Introduction: How to Implement Direct Instruction in Your Classroom
Project Follow Thorugh was developed by Zig in the 1960's and was aimed at schools and students who were labeled to be "failing". A failing school was one where the majority of its students were not meeting academic standards. THese were often poor schools in poor districts. These schools were also referred to as Title 1 schools. Project Follow Through was a program the brought Direct Instruction to the school as a whole, where it was implemented in every classroom. Zig and his team would tain all of the teachers on all necessary components of Cirect Instruction. If implemented properly, these schools made tremendous progress.
The following video gives a little background on Direct Instruction
In his 2007 book, Teaching Needy Kids in Our Backward System: 42 Years of Trying, Engelmann describes what it is like to watch a teacher who is "excellent" when teaching Direct Instruction,
"They make it look easy, but you know that it isn't. In fact, the more you know about how to doi t, the more you appreciate the skill of the expert. The star teacher in the early grades controld details of her instruction in a show she puts on every school day - not simply during the small-group instruction but from the moment the children enter the classroom. Everything is engineered to be productive" (p. 149-150).
This instructable will outline key components of Direct Instruction, and, what you need to do to be an "excellent teacher".
Step 1: Step # 1 - Break Down Information Into Clear Learning Steps
1. Count the total number of pieces in the pcture.
2. Write that number down.
3. Draw a line above that number.
4. Count the number of pieces that have been shaded in.
5. Write that number above the line.
When teaching this concept or strategy to your students, it is important to explicitly model, teach and preactice each individual step in the process.
The attached video dsiplays how long division can be broken down into simple steps.
Step 2: Provide Students With Both Examples and Non-Examples
Teachers almost never fail to provide their students with examples of what it is that they are instructing. However, what teachers do commonly tend to forget is, to provide their students with NON-examples as well as examples. Non- examples help students to get a more sound and concrete grasp on a concept. The same goes in reverse, students can not learn just from non-examples alone, a good mix is needed.
Engelmann (2007) explains, "Consider trying to teach what a shoe is using only negative examples. You could present scoks and say, 'This is not a shoe', and you can present present slippers and say, 'This is not a shoe.... It would be sometime before the avarage learner figured out what a shoe is" (p. 114).
The attached pictures show both examples and non-examples of a shoe. The first three pictures show, "This is a shoe" and the fourth and fifth pictures show, "This is not a shoe."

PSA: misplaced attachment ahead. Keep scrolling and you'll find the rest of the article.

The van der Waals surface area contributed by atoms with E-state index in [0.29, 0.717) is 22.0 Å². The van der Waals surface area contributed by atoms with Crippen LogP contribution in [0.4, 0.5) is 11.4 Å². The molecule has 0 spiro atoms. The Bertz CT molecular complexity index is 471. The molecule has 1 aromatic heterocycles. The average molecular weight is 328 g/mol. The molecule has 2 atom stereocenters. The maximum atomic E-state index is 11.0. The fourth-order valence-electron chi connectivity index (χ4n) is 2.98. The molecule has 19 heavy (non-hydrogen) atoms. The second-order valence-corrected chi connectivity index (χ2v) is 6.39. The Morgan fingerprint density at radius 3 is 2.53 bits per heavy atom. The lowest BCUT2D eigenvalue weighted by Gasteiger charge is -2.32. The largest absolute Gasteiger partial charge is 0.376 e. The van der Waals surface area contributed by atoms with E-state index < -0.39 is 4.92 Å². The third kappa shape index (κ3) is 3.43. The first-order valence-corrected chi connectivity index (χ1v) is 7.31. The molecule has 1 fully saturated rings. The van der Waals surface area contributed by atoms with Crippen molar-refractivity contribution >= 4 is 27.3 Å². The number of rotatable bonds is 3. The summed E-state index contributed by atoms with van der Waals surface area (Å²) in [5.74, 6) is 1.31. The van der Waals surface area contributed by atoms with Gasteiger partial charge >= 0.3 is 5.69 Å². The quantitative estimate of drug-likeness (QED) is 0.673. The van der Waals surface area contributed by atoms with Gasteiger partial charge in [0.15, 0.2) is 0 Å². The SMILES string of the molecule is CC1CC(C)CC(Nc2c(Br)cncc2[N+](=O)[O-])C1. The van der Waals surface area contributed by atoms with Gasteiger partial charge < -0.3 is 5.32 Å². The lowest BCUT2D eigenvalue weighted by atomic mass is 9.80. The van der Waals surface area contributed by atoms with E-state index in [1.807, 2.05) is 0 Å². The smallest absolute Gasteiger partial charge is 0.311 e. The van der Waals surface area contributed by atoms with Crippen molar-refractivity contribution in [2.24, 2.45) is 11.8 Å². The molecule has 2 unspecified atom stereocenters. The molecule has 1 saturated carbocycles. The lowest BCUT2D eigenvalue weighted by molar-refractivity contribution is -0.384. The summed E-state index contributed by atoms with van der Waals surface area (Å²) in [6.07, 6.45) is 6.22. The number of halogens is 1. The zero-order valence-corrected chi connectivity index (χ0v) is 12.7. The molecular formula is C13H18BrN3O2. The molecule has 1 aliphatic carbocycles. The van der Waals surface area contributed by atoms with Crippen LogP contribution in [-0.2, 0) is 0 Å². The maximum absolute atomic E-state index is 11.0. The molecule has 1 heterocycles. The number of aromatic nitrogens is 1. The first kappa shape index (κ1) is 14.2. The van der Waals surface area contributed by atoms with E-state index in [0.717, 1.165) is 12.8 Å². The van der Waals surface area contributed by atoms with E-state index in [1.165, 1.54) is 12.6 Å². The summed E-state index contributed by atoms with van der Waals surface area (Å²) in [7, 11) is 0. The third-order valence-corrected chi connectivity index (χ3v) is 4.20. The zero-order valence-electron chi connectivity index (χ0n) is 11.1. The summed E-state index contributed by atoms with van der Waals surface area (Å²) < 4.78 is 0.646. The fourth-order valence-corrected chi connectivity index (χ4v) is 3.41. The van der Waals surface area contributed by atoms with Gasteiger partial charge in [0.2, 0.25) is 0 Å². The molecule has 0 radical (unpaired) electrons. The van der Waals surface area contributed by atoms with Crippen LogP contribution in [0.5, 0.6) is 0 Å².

Step 3: Allow for Frequent Whole Class Opportunities to Respond
Engelmann (2007) also reccomends using a signal, so that students know when it is expected of them all to respond. Engelmann (2007) outlines the following "rule" of Direct Instruction, "The teacher's signals for the children to respond as a group must be perfectly clear and consistant" (p. 92).
The following embeded video shows an example of a group response in Direct Instruction. Notice how the teacher will wave her hand or say "get ready" to initiate a response. Also take note of how many opportunities the students have to respond.
The attached picture shows a simple example of a response signal, the teacher will snap.
Step 4: Provide Positive and Corrective Feedback
The following video provides good examples of a teacher using positive feedback during a literacy lesson.
Engelmann (2207) explains the importance of corrective feedback, "The teacher must now play an interactive game with the children. Through this game the teacher gives children both the specific infromation and the amount of practice they need to achieve mastery. This game [ corrective feedback] must be played immediately" (p. 93).
Step 5: Track Student Errors or Mistakes
When a student makes a mistake during a lesson, it is important to correct their mistake but also, it is important to take note of the error. A students error can tell you a lot. A student error can tell you where you they are misunderstood and, where you may need to go back in your lesson and reteach.
When tracking student error, you should look at the following things:
How often is the student making the mistake?
What type of mistake are they making?
These areas will help to give alot of insight on how to change and alter future instruction. Engelmann (2007) explains that, "The teacher must use effective correction procedures" (p. 93). Tracking student error can help the teacher in doing this.
The attached picture shows an example of a student error. Can you mark their mistake?
Step 6: Follow This Type of Format When Teaching Lessons
2. Modeling ( I do)
3. Guided Practice ( We do )
4.Independent Practice ( You do)
The opening part of the lesson reviews rules and procedures as well as previously learned material. In the modeling section of the lesson, the teacher presents new materials and demonstrates it to the students. In guided practice, the class walks through examples with the teacher. In independent practice, students try to do the new material on their own.
Engelmann (2007) states, "The teacher must pace the presentation appropriately, going as fast as practical but providing 'think time' " (p. 92). The previous stated format will help to ensure this.
The following video shows an example of how to do this.